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Discussion Starter #1
Hey guys. I was having a problem with the fuel pump not priming. It turned out that the fuel cut off relay was corroded. I cleaned the terminals and the fuel pump primes and stops when it should (ignition and start/stop both on). But the bike still will not start. I'm not getting spark. I put 4 brand new Denso plugs in it. Still no spark. I have 12.8v at the one wire on all 4 spark plug coils. It also seems that the fuel injectors are not opening (I don't smell or see fuel). I also have 12.8v on the one wire at each of the injectors. Code 19 is one of the faults, ignition pulse generator. I put a brand new one on the bike. The cam pulse sensor was also changed. I don't understand how the IPG could be bad.

Code 9 is the IAT sensor but the bike should still run with this fault.

Any and all suggestions are much appreciated.
 

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Heeza Y Zasch
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Try cracking throttle to 1/3-1/2 open while starting. Once it starts, hold throttle until MIL illuminates constantly... it'll smooth out then. Recheck IAT connections: one electrical, one vacuum. Vacuum line may have come off.

Revisit this thread with results.
 

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Code 19 is one of the faults, ignition pulse generator. I put a brand new one on the bike. The cam pulse sensor was also changed. I don't understand how the IPG could be bad.
No spark or injection events, coupled with having +12v on one side of the coil and injectors points very strongly to the fact that the ECU is not seeing the engine turning. The Code 19 fault does not conclusively mean the sensor is bad, it could equally mean there is an open circuit between the the ECU and the sensor, or the sensor and it's ground connection.

Incorrect cam timing will also cause this (i.e. ECU sees a mismatch between the cam and crank sensor) though much less likely unless it's been apart recently.
 

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It turned out that the fuel cut off relay was corroded.
You said any and all, so this may/may not be related. :idunno:

That relay being corroded makes me think of the 40 yr old bike that would not run. Instinctively I dipped the plastic connectors into a cup of vinegar and watched the green pins begin to bubble from the acid. Once they stopped the chemical reaction, I rinsed with water and blew dry the connectors. Reconnected all the clean connectors on both the jobber's side and the main harness side and the bike fired up.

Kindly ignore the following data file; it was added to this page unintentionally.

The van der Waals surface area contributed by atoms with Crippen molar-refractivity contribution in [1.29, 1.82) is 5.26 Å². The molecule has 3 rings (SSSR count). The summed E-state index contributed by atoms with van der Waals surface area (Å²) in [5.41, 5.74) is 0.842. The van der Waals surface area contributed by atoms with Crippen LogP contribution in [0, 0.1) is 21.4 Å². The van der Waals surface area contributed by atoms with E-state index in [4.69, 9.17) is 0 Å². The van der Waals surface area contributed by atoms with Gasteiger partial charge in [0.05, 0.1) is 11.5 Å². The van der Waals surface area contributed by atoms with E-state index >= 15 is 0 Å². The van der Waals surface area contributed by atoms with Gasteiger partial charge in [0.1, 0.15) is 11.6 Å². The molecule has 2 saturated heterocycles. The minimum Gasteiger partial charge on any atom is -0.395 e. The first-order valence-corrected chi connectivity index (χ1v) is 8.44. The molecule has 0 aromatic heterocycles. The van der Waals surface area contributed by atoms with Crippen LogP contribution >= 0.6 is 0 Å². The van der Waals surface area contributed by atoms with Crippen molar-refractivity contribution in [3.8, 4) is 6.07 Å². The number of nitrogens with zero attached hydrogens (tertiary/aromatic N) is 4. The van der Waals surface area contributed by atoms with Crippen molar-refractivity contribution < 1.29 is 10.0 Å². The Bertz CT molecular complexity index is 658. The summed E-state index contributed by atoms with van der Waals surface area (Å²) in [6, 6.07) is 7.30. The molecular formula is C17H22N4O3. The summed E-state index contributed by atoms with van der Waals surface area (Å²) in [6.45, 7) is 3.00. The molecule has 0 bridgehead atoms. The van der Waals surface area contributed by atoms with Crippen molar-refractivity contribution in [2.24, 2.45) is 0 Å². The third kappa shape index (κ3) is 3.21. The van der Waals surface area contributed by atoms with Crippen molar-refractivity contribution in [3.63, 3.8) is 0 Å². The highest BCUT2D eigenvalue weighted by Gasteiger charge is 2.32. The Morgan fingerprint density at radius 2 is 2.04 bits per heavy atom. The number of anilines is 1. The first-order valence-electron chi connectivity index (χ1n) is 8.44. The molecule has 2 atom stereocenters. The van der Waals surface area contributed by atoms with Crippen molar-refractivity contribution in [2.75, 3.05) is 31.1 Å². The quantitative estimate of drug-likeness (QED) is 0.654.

1. Magnetism: cannot be separated with his two buddies by his side.
2. Heat: at the connector pins/relay/batter posts,stator. etc.
3. Chemical Reaction: as the pins are green in color of that coating over copper. The white powder on the battery cables and battery posts and that lead in the chemRe = It's time for an acid bath.

Signed,
NOLTT (no one listens to turtle)
 

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Discussion Starter #6
No spark or injection events, coupled with having +12v on one side of the coil and injectors points very strongly to the fact that the ECU is not seeing the engine turning. The Code 19 fault does not conclusively mean the sensor is bad, it could equally mean there is an open circuit between the the ECU and the sensor, or the sensor and it's ground connection.

Incorrect cam timing will also cause this (i.e. ECU sees a mismatch between the cam and crank sensor) though much less likely unless it's been apart recently.
The cam pulsor sensor was out when I initially looked at the bike. I tried to start it. So the engine did turn over but obviously did not start. The ignition pulse generator was also not installed when this event happened. Could trying to start it without these sensors installed messed up the timing? And if so, how would I reset the timing?
 

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Cranking the engine without cam sensor fitted wouldn't mess up the cam timing.

To check the timing you have to remove the cam cover and the ignition pulse generator cover on the crankcase. You turn the engine to align the 'T' on the pulse generator rotor with the timing mark on the cover, and then check the marks on the cam sprockets are correctly aligned:

 

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Discussion Starter #8
Cranking the engine without cam sensor fitted wouldn't mess up the cam timing.

To check the timing you have to remove the cam cover and the ignition pulse generator cover on the crankcase. You turn the engine to align the 'T' on the pulse generator rotor with the timing mark on the cover, and then check the marks on the cam sprockets are correctly aligned:

Thank you sir. I think I just realized that I do not have a pulse generator rotor. I only have a black sprocket looking wheel in there.
 

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Thank you sir. I think I just realized that I do not have a pulse generator rotor. I only have a black sprocket looking wheel in there.

If the rotor is missing then I think you've found the problem :D

When the previous owner has removed the pulse generator rotor he may have messed with the cam timing as well, so probably worth checking it.
 

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If the rotor is missing then I think you've found the problem :D

When the previous owner has removed the pulse generator rotor he may have messed with the cam timing as well, so probably worth checking it.
This is the pulse rotor? Because I have inside the clutch cover on the crank.
 

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